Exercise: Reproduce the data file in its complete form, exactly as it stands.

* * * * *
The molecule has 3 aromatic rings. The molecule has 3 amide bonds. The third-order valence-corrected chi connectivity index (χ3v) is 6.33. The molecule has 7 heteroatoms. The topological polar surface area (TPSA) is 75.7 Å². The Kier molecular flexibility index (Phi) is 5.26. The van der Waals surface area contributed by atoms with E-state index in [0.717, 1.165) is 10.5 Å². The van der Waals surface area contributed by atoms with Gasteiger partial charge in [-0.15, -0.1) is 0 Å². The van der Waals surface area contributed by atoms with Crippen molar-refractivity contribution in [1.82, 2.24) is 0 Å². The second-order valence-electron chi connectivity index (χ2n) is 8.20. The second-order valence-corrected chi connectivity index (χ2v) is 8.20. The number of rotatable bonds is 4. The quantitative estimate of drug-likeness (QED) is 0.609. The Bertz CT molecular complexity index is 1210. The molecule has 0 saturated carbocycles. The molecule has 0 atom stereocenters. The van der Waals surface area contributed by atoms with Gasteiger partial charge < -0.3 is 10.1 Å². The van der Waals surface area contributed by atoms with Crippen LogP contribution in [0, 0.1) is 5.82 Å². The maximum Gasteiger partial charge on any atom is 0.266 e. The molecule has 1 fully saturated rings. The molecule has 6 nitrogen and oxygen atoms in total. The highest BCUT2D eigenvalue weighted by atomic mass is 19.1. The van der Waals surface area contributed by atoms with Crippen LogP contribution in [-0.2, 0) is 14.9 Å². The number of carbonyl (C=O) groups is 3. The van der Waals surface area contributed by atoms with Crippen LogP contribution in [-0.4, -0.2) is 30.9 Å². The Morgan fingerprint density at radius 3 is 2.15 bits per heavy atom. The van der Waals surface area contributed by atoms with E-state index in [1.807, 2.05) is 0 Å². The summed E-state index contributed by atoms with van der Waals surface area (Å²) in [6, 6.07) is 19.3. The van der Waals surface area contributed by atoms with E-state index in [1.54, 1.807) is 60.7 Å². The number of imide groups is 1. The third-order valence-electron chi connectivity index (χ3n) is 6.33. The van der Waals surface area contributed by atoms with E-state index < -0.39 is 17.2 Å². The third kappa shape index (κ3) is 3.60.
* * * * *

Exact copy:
The molecule has 3 aromatic rings. The molecule has 3 amide bonds. The third-order valence-corrected chi connectivity index (χ3v) is 6.33. The molecule has 7 heteroatoms. The topological polar surface area (TPSA) is 75.7 Å². The Kier molecular flexibility index (Phi) is 5.26. The van der Waals surface area contributed by atoms with E-state index in [0.717, 1.165) is 10.5 Å². The van der Waals surface area contributed by atoms with Gasteiger partial charge in [-0.15, -0.1) is 0 Å². The van der Waals surface area contributed by atoms with Crippen molar-refractivity contribution in [1.82, 2.24) is 0 Å². The second-order valence-electron chi connectivity index (χ2n) is 8.20. The second-order valence-corrected chi connectivity index (χ2v) is 8.20. The number of rotatable bonds is 4. The quantitative estimate of drug-likeness (QED) is 0.609. The Bertz CT molecular complexity index is 1210. The molecule has 0 saturated carbocycles. The molecule has 0 atom stereocenters. The van der Waals surface area contributed by atoms with Gasteiger partial charge < -0.3 is 10.1 Å². The van der Waals surface area contributed by atoms with Crippen LogP contribution in [0, 0.1) is 5.82 Å². The maximum Gasteiger partial charge on any atom is 0.266 e. The molecule has 1 fully saturated rings. The molecule has 6 nitrogen and oxygen atoms in total. The highest BCUT2D eigenvalue weighted by atomic mass is 19.1. The van der Waals surface area contributed by atoms with Crippen LogP contribution in [-0.2, 0) is 14.9 Å². The number of carbonyl (C=O) groups is 3. The van der Waals surface area contributed by atoms with Crippen LogP contribution in [-0.4, -0.2) is 30.9 Å². The Morgan fingerprint density at radius 3 is 2.15 bits per heavy atom. The van der Waals surface area contributed by atoms with E-state index in [1.807, 2.05) is 0 Å². The summed E-state index contributed by atoms with van der Waals surface area (Å²) in [6, 6.07) is 19.3. The van der Waals surface area contributed by atoms with E-state index in [1.54, 1.807) is 60.7 Å². The number of imide groups is 1. The third-order valence-electron chi connectivity index (χ3n) is 6.33. The van der Waals surface area contributed by atoms with E-state index < -0.39 is 17.2 Å². The third kappa shape index (κ3) is 3.60.